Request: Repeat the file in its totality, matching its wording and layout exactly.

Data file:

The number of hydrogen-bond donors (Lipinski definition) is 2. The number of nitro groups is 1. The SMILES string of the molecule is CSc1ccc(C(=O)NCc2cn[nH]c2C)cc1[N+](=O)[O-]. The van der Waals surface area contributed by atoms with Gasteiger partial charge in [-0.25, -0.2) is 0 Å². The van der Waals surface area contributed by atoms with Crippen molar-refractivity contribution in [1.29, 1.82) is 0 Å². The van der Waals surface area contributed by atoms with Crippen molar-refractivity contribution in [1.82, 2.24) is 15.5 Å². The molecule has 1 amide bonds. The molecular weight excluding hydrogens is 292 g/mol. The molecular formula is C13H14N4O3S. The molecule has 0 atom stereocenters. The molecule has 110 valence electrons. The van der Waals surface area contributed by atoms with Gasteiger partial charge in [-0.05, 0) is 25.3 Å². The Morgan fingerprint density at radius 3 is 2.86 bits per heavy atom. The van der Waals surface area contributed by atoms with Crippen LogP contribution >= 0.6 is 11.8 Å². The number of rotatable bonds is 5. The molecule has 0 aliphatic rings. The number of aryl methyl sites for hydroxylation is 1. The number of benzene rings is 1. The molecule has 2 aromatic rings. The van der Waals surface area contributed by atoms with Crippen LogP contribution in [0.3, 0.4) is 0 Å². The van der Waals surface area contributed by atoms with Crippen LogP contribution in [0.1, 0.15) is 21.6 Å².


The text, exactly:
The number of hydrogen-bond donors (Lipinski definition) is 2. The number of nitro groups is 1. The SMILES string of the molecule is CSc1ccc(C(=O)NCc2cn[nH]c2C)cc1[N+](=O)[O-]. The van der Waals surface area contributed by atoms with Gasteiger partial charge in [-0.25, -0.2) is 0 Å². The van der Waals surface area contributed by atoms with Crippen molar-refractivity contribution in [1.29, 1.82) is 0 Å². The van der Waals surface area contributed by atoms with Crippen molar-refractivity contribution in [1.82, 2.24) is 15.5 Å². The molecule has 1 amide bonds. The molecular weight excluding hydrogens is 292 g/mol. The molecular formula is C13H14N4O3S. The molecule has 0 atom stereocenters. The molecule has 110 valence electrons. The van der Waals surface area contributed by atoms with Gasteiger partial charge in [-0.05, 0) is 25.3 Å². The Morgan fingerprint density at radius 3 is 2.86 bits per heavy atom. The van der Waals surface area contributed by atoms with Crippen LogP contribution >= 0.6 is 11.8 Å². The number of rotatable bonds is 5. The molecule has 0 aliphatic rings. The number of aryl methyl sites for hydroxylation is 1. The number of benzene rings is 1. The molecule has 2 aromatic rings. The van der Waals surface area contributed by atoms with Crippen LogP contribution in [0.3, 0.4) is 0 Å². The van der Waals surface area contributed by atoms with Crippen LogP contribution in [0.1, 0.15) is 21.6 Å².